Photo Credit: Rishwanth Jayapaul/FLASH90
The Gush Katif Museum in Jerusalem

(JNi.media) A year ago, in January 2014, Peace Now Secretary-General Yariv Oppenheimer appealed on behalf of his movement to then Minister of Education Shai Piron, demanding to cancel the “Gush Katif Day” commemorations in Israeli schools. Oppenheimer, an enthusiastic supporter of Israel’s retreat from all the post-1967 territories, complained that in many schools, especially in the state’s religious education system, the Gush Katif Memorial Day has become a day of “propaganda” in favor of the political right.

Gush Katif (Heb: Harvest Bloc) was comprised of 21 Israeli settlements in the Gaza strip. On August 15, 2005, the 9th of Av 5765, the IDF began carrying out the Israeli Cabinet’s decision to forcibly remove some 8,600 Jewish residents from their homes in Gush Katif. These 21 communities were demolished as part of Israel’s unilateral disengagement from the Gaza Strip, which was not part of a peace agreement with the Palestinians.

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“In recent days I’ve received several, emotional inquiries from school teachers who work for the state religious education,” Oppenheimer argued, saying “those teachers have described to me how their school was painted orange in preparation for the Gush Katif Day events.”

Back in 2005, the color orange was to anti-disengagement protest what green is to Muslim demonstrations. One source described it at the time: “It has spread like a fierce contagion. People wear it. Billboards shout it. Kids distribute in on the streets. See it dangling from cars, buses, baby carriages, backpacks. It’s the color orange and it is everywhere. As Prime Minister Ariel Sharon’s plan to evacuate the Jewish communities of Gaza and parts of the West Bank on Aug. 15 draws closer, grassroots anti-withdrawal campaigns have geared up exponentially. With the color theme of orange, signifying the citrus groves that thrive in Jewish Gaza, the plan is to have as many Israelis as possible drape the country in orange to protest the evacuation and show solidarity with the Jews who must vacate their homes.”

“The teachers also told me how all the contents prepared for this day have been showing the disengagement only from the perspective of the evacuees and does not allow for the expression of other positions contrary to the right-wing narrative,” Oppenheimer complained, adding, “The disengagement is presented as a criminal and aggressive act against the settlers which should never again be repeated in the future.”

Also, he complained, “there is no references in the study material to the harsh security and demographic situation on eve of the disengagement, and the price that Israel paid for the years in which it kept the settlements in the Gaza Strip.”

Bayit Yehudi Minister Uri Ariel retorted, back in January, 2014, that Oppenheimer “reveals a unique combination of an extreme leftist conspiring against the State of Israel and gross insensitivity to the plight of entire community that had been thrown out of its homes without any corresponding benefit in the form of a reduction in the number of Kassam rockets that cover most of Israel’s territory.”

Ariel claimed that “the extreme left does not stop turning these and other memorial days into days of blatant propaganda pushing their agenda and no one says a word.”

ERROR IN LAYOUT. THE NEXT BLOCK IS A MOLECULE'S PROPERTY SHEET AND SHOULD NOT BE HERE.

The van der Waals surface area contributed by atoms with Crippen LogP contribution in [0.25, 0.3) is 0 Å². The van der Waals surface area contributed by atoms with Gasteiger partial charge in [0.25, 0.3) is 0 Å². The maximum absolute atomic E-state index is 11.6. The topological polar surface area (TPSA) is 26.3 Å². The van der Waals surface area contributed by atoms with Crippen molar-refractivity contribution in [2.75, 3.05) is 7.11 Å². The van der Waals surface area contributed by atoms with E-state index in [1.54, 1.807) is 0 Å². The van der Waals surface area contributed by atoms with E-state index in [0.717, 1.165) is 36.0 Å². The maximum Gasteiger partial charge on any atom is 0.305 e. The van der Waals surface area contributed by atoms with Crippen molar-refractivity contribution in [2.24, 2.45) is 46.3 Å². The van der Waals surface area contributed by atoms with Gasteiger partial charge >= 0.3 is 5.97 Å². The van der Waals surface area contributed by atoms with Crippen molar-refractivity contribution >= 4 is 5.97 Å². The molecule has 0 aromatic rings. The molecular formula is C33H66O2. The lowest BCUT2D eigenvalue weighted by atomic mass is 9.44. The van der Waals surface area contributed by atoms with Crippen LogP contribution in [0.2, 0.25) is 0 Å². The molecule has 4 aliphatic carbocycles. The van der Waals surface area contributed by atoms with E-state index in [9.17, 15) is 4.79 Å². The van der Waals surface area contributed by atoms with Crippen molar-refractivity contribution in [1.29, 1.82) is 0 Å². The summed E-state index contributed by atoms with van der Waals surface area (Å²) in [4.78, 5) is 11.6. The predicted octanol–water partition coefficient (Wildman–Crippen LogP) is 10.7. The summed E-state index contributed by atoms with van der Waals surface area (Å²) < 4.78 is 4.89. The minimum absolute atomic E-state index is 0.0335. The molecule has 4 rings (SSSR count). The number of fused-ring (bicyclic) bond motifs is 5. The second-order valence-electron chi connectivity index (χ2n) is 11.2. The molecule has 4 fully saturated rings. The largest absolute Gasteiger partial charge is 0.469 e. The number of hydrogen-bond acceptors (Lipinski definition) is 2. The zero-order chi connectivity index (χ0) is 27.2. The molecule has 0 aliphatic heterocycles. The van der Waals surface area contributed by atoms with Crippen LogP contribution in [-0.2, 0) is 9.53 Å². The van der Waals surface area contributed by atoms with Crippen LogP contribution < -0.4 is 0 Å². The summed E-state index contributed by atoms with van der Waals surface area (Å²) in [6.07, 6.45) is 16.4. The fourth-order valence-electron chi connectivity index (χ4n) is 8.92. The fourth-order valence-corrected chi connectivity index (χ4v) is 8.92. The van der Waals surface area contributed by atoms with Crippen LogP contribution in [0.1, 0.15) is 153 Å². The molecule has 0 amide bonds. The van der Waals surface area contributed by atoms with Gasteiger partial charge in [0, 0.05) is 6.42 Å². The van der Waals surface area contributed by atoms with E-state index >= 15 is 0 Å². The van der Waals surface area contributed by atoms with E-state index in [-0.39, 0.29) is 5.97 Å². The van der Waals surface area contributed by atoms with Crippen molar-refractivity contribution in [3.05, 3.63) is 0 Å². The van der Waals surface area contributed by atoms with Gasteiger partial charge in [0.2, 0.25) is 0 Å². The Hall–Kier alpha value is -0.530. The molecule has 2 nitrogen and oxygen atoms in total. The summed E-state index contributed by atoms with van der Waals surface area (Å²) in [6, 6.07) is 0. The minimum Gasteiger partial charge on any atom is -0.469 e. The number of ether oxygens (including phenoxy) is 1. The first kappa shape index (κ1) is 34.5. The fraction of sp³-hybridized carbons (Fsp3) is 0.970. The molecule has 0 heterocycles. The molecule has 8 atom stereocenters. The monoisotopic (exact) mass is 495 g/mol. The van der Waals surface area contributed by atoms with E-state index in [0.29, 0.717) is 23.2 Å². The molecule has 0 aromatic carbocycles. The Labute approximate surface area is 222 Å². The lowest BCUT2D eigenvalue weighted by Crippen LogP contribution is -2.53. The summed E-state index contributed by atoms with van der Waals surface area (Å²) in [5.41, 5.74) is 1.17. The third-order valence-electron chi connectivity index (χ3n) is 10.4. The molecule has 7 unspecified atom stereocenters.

Ariel advised Oppenheimer to cover his mouth with a bandage so he won’t sound like an idiot.

That exchange, in a nutshell, represents the still unhealed gash in the Israeli body politic, which continues to be as raw and pulsating today as it was ten years ago — with two key differences:

a. It has been proven beyond most reasonable observers’ doubts that the retreat from Gaza did not result in any peace benefit at all — not only has the number of Hamas rocket and mortar attacks become hundreds of times more severe, but Israel has received no credit at all for leaving Gaza, as the world continues to view it as the occupying force there.

b. Israel’s voters have moved further to the right, abandoning in droves the left-wing agenda regarding settlements.

Both of Israel’s major left-wing parties, Labor and Meretz, concentrated their campaigns leading up to last March’s election on social and economic inequities, while merely paying lip service to their historic 2-state solution message.

The Gush Katif Museum was established on the 10th of Av, 5768 (August 11, 2008), on the third-year anniversary of the uprooting of Gush Katif and northern Samaria under the “Disengagement Plan.” It is the most prominent of several commemoration efforts, The museum is still housed in temporary dwellings, at 5 Shaare Tzedek Street, Jerusalem, a 20-minute leisurely walk from the Knesset. Seven years later, the museum is still anticipating the allotment of a plot of land by the Israeli government, to build a proper center to commemorate Gush Katif and northern Samaria.

If you’re starting to detect Holocaust memorial tones here, it’s because they’re evident in many of the attempts to preserve the memory of Gush Katif, and because, to a sizable portion of Israelis, most notably the Religious Zionists, the experience came pretty close to that of the Jewish collective memories of the rounding up the Jews of Europe in the 1940s, and the Jews of Spain and Portugal in 1492.

“The museum’s purpose is to create memory awareness, preservation of and homage to the Jewish settlement enterprise in the Gaza Strip,” states the museum’s literature, “and to preserve the national consciousness’ memory of the uprooted settlements of Gush Katif and northern Samaria, under the so-called ‘Disengagement Plan.’”